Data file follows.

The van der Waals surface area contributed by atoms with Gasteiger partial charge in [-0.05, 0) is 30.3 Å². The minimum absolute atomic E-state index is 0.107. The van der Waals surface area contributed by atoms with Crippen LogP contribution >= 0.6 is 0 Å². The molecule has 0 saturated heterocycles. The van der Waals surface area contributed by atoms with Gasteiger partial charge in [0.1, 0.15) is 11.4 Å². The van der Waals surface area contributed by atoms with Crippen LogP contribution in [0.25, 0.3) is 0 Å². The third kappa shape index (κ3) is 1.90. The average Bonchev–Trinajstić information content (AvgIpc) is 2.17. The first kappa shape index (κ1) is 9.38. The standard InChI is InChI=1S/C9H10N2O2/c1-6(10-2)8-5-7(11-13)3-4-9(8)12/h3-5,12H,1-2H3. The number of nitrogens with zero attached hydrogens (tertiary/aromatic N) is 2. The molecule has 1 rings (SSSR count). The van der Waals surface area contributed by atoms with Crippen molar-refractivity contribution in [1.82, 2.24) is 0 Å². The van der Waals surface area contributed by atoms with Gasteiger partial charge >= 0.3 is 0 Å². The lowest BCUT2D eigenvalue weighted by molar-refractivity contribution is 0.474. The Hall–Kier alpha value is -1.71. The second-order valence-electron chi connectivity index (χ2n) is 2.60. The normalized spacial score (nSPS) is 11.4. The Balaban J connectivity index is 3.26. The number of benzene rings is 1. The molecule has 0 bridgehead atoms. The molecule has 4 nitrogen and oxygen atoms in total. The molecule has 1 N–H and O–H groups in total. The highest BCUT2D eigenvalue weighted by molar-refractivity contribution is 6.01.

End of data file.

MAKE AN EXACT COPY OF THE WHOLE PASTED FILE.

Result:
The van der Waals surface area contributed by atoms with Gasteiger partial charge in [-0.05, 0) is 30.3 Å². The minimum absolute atomic E-state index is 0.107. The van der Waals surface area contributed by atoms with Crippen LogP contribution >= 0.6 is 0 Å². The molecule has 0 saturated heterocycles. The van der Waals surface area contributed by atoms with Gasteiger partial charge in [0.1, 0.15) is 11.4 Å². The van der Waals surface area contributed by atoms with Crippen LogP contribution in [0.25, 0.3) is 0 Å². The third kappa shape index (κ3) is 1.90. The average Bonchev–Trinajstić information content (AvgIpc) is 2.17. The first kappa shape index (κ1) is 9.38. The standard InChI is InChI=1S/C9H10N2O2/c1-6(10-2)8-5-7(11-13)3-4-9(8)12/h3-5,12H,1-2H3. The number of nitrogens with zero attached hydrogens (tertiary/aromatic N) is 2. The molecule has 1 rings (SSSR count). The van der Waals surface area contributed by atoms with Crippen molar-refractivity contribution in [1.82, 2.24) is 0 Å². The van der Waals surface area contributed by atoms with Gasteiger partial charge >= 0.3 is 0 Å². The lowest BCUT2D eigenvalue weighted by molar-refractivity contribution is 0.474. The Hall–Kier alpha value is -1.71. The second-order valence-electron chi connectivity index (χ2n) is 2.60. The normalized spacial score (nSPS) is 11.4. The Balaban J connectivity index is 3.26. The number of benzene rings is 1. The molecule has 0 bridgehead atoms. The molecule has 4 nitrogen and oxygen atoms in total. The molecule has 1 N–H and O–H groups in total. The highest BCUT2D eigenvalue weighted by molar-refractivity contribution is 6.01.